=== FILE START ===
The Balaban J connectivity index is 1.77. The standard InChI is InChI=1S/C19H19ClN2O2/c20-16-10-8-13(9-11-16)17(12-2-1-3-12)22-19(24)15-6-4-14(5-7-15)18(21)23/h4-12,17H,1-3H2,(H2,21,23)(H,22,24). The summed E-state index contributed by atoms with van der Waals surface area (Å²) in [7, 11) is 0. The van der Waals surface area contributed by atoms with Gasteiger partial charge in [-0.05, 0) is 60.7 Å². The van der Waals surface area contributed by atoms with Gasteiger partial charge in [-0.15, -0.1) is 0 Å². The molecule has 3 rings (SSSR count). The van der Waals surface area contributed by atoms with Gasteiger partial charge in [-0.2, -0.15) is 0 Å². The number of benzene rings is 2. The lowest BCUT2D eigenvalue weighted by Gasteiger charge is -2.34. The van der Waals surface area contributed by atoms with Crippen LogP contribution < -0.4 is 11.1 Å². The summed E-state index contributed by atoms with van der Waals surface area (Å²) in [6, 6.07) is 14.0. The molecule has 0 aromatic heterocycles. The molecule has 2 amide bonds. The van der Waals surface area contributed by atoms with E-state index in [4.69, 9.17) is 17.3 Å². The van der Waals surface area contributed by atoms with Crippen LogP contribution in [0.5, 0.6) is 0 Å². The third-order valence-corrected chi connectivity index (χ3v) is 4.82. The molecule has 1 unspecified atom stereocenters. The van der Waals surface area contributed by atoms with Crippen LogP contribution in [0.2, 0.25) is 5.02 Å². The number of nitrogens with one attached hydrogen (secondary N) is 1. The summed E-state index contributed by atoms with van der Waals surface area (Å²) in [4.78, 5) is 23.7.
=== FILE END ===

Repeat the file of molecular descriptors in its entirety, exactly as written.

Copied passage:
The Balaban J connectivity index is 1.77. The standard InChI is InChI=1S/C19H19ClN2O2/c20-16-10-8-13(9-11-16)17(12-2-1-3-12)22-19(24)15-6-4-14(5-7-15)18(21)23/h4-12,17H,1-3H2,(H2,21,23)(H,22,24). The summed E-state index contributed by atoms with van der Waals surface area (Å²) in [7, 11) is 0. The van der Waals surface area contributed by atoms with Gasteiger partial charge in [-0.05, 0) is 60.7 Å². The van der Waals surface area contributed by atoms with Gasteiger partial charge in [-0.15, -0.1) is 0 Å². The molecule has 3 rings (SSSR count). The van der Waals surface area contributed by atoms with Gasteiger partial charge in [-0.2, -0.15) is 0 Å². The number of benzene rings is 2. The lowest BCUT2D eigenvalue weighted by Gasteiger charge is -2.34. The van der Waals surface area contributed by atoms with Crippen LogP contribution < -0.4 is 11.1 Å². The summed E-state index contributed by atoms with van der Waals surface area (Å²) in [6, 6.07) is 14.0. The molecule has 0 aromatic heterocycles. The molecule has 2 amide bonds. The van der Waals surface area contributed by atoms with E-state index in [4.69, 9.17) is 17.3 Å². The van der Waals surface area contributed by atoms with Crippen LogP contribution in [0.5, 0.6) is 0 Å². The third-order valence-corrected chi connectivity index (χ3v) is 4.82. The molecule has 1 unspecified atom stereocenters. The van der Waals surface area contributed by atoms with Crippen LogP contribution in [0.2, 0.25) is 5.02 Å². The number of nitrogens with one attached hydrogen (secondary N) is 1. The summed E-state index contributed by atoms with van der Waals surface area (Å²) in [4.78, 5) is 23.7.